Salumeria Lamuri Honor thy lunch

Da Baffi came, saw and conquered the stomachs of this city back in 2011. And all from the unlikeliest of Wedding footholds too. Not content with being emperor of the night, however, they have also now opened a sister lunchtime spot – bringing their whisker-licking cuisine down to Kreuzberg 36.

Uncovering an absolute gem of a property – dating back to 1870 when it used to be a butcher’s shop – the pristine mosaiques and carved wooden ceiling of Salumeria Lamuri make for an extraordinary setting. Even if it is just for a morning espresso or afternoon biscotti.

That said, as with most Italians, food takes pride of place here. The menu changes every day and usually consists of a well-honed selection of soups, salads, panini, pastas and risottos; plus one more substantial secondo dish. It’s all rivetingly fresh and soul-soothingly good – the gooey spinach, gorgonzola and walnut risotto, for example, having just the right amount of blue-cheese kick.

For those inspired by the experience to take their home-cooking beyond the ready-made tortellini and pesto stage, luckily it also operates as a delicatessen, peddling a bunch of fine pastas, wines and whatnot. Just in time too, seeing as the neighborhood Netto across the street recently burned to the ground.

La Pecora Nera Black sheep, done good

Somewhere deep down inside, we all have an Italian mamma. And in this joyous make-believe world, she cooks exactly like they do at La Pecora Nera. This being Berlin, however, the chef sports tattoos and untamed whiskers, but trust us, this is the real deal.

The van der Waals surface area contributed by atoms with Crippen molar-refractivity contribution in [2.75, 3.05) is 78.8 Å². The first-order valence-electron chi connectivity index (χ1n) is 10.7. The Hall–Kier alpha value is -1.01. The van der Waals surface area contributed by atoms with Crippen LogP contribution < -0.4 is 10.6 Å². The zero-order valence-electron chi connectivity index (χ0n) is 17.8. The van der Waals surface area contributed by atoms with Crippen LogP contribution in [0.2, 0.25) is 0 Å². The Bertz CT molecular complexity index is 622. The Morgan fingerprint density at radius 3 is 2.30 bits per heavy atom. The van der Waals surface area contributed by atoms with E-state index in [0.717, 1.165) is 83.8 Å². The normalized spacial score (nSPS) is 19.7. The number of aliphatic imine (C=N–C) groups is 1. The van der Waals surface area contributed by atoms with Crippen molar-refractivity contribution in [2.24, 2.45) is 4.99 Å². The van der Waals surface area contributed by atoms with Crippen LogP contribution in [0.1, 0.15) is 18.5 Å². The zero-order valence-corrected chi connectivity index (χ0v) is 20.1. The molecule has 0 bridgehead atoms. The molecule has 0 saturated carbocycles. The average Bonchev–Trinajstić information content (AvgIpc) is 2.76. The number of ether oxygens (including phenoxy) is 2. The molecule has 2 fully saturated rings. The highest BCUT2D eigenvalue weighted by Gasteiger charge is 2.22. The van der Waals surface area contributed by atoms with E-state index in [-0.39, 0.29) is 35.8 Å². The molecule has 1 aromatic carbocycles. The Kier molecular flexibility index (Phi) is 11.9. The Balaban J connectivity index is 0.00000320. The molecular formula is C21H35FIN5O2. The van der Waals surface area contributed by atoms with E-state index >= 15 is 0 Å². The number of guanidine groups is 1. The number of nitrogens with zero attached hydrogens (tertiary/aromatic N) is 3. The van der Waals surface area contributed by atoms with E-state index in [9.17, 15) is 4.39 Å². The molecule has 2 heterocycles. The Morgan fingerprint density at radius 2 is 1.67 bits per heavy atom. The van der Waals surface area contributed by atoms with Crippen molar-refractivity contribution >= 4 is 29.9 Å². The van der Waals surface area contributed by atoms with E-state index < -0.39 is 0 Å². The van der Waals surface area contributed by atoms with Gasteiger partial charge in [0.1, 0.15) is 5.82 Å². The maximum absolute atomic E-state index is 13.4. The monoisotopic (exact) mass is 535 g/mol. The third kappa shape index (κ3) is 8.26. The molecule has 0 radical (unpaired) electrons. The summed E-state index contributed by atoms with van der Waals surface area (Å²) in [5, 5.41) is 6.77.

Roberto Falcone comes from Veneto and serves straight-up classics from his native region to an insatiable Schillerkiez clientele: Think lush slabs of polenta grilled with put-a-fork-in-it salsiccia and tangy radicchio leaves, or long chewy tubes of bigoli pasta with a rich meaty duck sauce. The menu here is as tight as the aforementioned animal’s arse and doesn’t miss a step. Variety is provided by the daily specials which dance to a veggie-Tuesday, fish-Friday, roast-Sunday kind of rhythm – and there’s a traditional Venetian spritz happy hour every day from 6-8pm.

In the not so Siberian months, there’s also a wonky pavement overlooking a red-brick church on which to imbibe the aperitif or one of their exclusive northern Italian wines. All in all, for this sort of money, it doesn’t get much tastier, or cosier, in this city.

Mundvoll Understated licks

When it comes to eating out, it’s easy to overcomplicate things, especially in a culinary lab like Berlin where it takes something pretty special to stand out from an already teeming crowd. But at some point, whilst drowning in a sea of foodie trends, it’s worth reevaluating how and where you really want to dine.

Mundvoll is the casual kid on the Kreuzberg block. Different in the sense that it has resisted being pigeonholed and special because it keeps things simple yet still has the punters coming back time after time.

The interior, mostly wooden, spacious and unencumbered, hits all the right notes—conveying warmth, not pretension—and the friendly service will have you appropriately settled and mellowed in no time. With a menu that changes daily, it’s about freshly crafted goodness across all tiers—from small soups, inventive salads and veal sandwiches to full-on haunches of goose and generous pasta dishes. So if you need a break from high-concept pop-ups and supper clubs, here you can go back to simple, quality basics.

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